Sure, it’s nice to have the radiation shield so you can survive on irradiated planets, but your limited inventory space is a far more pressing concern than radiation. If you want, you can just forego the shield and not bother with irradiated planetsThis is made somewhat more troublesome by the fact that you can’t know what a planet is like until you land on it and physically step out of your ship. I guess you don’t have space scanners on your ship? Or even a Geiger counter?. It’s not like they have unique resources. If you go to the next planet or system you can find the same crap on a less troublesome world. Your inventory is usually full and you’re constantly fussing with it to try to get the most out of your limited space. So adding a radiation shield temporarily protects you from a mild inconvenience that you only encounter on rare occasions, at the expense of exacerbating the one problem that’s always hounding you.

Same goes for the toxin shield. And the heat shield. And the cold shield.

6. Optimize your build.

The Jetpack is in the upper-left, boxed in by Hazard Protection and Life Support, which means the Jetpack system can`t use the  adjacency bonuses.

The Jetpack is in the upper-left, boxed in by Hazard Protection and Life Support, which means the Jetpack system can`t use the adjacency bonuses.

There’s a system of adjacency bonuses. On the grid of upgrades, if you build your mining beam speed boost next to the mining beam itself, then the bonus will be stronger. This means optimizing your suit, ship, and multi-tool involves doing a little bit of puzzle solving. You want to use the available space as efficiently as possible while keeping bonuses of similar types next to each other.

The downside: The game never explains it. And once you know about it, you still don’t have any way of seeing those bonuses or knowing how much of an impact (if any) your optimizations are having. Is there a flat bonus applied if the upgrade is touching ANY similar upgrade, or does the bonus get bigger with more adjacent items? Is building four items in a row functionally any different from building them in a square? Is there a cap on how how strong the bonus can get?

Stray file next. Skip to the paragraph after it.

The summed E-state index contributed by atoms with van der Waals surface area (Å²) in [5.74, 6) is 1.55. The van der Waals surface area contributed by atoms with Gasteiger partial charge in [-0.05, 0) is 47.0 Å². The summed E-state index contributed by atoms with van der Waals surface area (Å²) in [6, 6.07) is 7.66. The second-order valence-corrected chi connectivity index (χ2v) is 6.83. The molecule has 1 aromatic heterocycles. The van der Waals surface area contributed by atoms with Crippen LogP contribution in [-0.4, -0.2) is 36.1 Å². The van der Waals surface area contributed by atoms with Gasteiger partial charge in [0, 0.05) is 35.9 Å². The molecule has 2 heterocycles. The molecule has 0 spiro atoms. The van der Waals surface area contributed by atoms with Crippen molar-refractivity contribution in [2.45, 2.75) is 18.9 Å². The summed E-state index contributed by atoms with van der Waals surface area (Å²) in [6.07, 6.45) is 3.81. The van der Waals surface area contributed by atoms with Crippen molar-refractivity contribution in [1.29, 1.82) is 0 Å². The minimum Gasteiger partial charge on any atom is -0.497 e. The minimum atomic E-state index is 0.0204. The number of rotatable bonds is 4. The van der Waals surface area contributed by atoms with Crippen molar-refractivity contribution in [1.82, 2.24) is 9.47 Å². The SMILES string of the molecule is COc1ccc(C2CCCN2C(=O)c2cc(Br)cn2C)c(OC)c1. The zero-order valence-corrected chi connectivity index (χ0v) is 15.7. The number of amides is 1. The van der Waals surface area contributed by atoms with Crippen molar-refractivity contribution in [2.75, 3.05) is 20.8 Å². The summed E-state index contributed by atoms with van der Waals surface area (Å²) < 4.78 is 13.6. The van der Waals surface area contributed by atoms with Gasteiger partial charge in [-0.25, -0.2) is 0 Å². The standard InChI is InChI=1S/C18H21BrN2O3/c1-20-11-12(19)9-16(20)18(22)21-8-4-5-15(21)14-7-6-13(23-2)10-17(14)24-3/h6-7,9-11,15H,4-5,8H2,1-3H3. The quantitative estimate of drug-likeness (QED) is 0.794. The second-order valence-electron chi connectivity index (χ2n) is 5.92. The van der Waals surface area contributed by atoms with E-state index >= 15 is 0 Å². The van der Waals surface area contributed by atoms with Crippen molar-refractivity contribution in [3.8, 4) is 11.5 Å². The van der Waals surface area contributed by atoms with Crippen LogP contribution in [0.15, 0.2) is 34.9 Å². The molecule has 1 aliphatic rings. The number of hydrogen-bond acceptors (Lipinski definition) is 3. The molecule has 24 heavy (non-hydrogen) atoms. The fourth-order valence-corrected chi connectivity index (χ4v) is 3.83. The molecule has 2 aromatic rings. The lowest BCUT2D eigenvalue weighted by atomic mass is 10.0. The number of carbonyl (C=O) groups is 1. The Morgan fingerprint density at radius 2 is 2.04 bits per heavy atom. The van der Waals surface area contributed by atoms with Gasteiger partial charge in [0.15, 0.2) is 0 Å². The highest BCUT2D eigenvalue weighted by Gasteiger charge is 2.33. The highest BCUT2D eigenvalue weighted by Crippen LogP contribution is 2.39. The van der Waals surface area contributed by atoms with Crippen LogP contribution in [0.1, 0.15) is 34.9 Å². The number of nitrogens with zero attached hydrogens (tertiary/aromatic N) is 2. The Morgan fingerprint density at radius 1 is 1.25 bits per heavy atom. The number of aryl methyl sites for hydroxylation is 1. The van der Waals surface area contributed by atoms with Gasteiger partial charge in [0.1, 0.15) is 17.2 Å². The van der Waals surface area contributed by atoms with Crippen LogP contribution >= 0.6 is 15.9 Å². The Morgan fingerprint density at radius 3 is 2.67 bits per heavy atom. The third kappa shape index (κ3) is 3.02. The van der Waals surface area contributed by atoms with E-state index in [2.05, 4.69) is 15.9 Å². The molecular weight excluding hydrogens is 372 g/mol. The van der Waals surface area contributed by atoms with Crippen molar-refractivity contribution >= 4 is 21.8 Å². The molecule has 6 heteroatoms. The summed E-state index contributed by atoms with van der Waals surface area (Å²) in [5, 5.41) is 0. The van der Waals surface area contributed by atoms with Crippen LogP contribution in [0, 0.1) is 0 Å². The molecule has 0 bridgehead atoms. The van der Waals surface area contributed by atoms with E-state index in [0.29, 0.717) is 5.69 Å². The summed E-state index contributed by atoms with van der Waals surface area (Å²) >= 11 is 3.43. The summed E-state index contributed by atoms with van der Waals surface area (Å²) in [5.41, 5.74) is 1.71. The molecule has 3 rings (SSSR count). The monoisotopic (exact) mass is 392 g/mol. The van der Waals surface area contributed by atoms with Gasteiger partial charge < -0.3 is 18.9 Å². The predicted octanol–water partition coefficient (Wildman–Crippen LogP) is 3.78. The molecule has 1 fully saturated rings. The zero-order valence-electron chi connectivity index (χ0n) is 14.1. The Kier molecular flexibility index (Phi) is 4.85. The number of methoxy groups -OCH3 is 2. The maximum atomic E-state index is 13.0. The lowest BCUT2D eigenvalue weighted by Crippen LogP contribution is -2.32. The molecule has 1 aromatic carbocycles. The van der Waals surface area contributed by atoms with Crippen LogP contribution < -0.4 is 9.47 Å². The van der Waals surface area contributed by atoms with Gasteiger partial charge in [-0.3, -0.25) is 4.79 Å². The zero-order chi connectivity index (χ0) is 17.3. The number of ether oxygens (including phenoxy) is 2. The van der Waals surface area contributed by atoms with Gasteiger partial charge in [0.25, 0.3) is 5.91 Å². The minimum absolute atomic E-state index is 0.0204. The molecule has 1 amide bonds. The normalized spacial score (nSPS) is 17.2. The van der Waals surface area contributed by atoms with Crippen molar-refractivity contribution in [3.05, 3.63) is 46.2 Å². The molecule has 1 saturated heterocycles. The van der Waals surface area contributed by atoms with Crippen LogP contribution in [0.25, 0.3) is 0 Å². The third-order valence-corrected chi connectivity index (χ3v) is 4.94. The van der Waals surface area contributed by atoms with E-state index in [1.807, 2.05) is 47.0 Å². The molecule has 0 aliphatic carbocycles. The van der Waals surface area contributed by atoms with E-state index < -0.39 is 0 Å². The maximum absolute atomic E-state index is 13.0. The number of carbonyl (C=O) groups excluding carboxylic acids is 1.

And even if the game explained the mechanics, the system is too shallow to be interesting. It’s not like you can gear yourself for a “combat build” or a “stealth build”. There aren’t any trade-offs to balance, aside from worrying about inventory space. Everyone has the same layout of immutable systems, so if the game ever explained the mechanics the whole upgrade system would be reduced to “right” and “wrong”. There would be one objectively optimal way to do things, and and the freedom to build sub-optimally for no reason.

And just to twist the knife a little, your environment suit has your jetpack trapped in the upper-left corner, blocked in by two unrelated pieces of hardware. None of these bits can be moved, which means it’s impossible to build optimized bonuses for your jetpack, which incidentally is pretty fun and the one thing I always wanted to boost.

So what we have is a system that increases an unknown value by an unknown amount according to rules that are never explained, and which is negated in a situation where it might actually boost one of the rare fun parts of the game.

7. Learn alien languages.

I don`t know enough of his language to know what he`s asking, but I`m pretty sure this isn`t a marriage proposal.

I don`t know enough of his language to know what he`s asking, but I`m pretty sure this isn`t a marriage proposal.

Sprinkled around the world you’ll find these wonderful mysterious monuments. Click on them, and you’ll learn a single word of one of the three major alien languages in the game. Sometimes you’ll meet these aliens in outposts or on space stations. You’ll walk up to them and be presented with a little dialog box of interaction where they ask something of you, and you’re given a multiple choice answer in how to respond. At first their dialog is incomprehensible and you’ll just be blindly guessing at what they want. But as you master their language, the dialog becomes more clear. You begin to get a sense of their personality and get a feel for what they’re asking of you. It really makes you feel like you’re growing as an explorer.

The downside: It’s pointless. The most important story bits and flavor text are all in plain English, so the only time you need their language is to be able to get these multiple-choice interactions right. But even if you “win” the interaction – even if you know the language well enough to answer properly, or you happen to guess right – the rewards are usually very small. Usually the game gives you a new blueprint for a new upgrade that you won’t want to build. (See above.)

Worse, there just aren’t that many blueprints in the game. You’ll likely have them all long before you come close to mastering even one of these languages. Which means that by the time you can understand what these goofs are saying, you are long past the point in the game where you might have any reason to talk to them.

8. Engage in Trade.

Buy low, sell high. Or just walk outside and pick up shit off the ground for free, and sell that.

Buy low, sell high. Or just walk outside and pick up shit off the ground for free, and sell that.

Trade is fun, right? Lots of space games have some sort of space-trade component.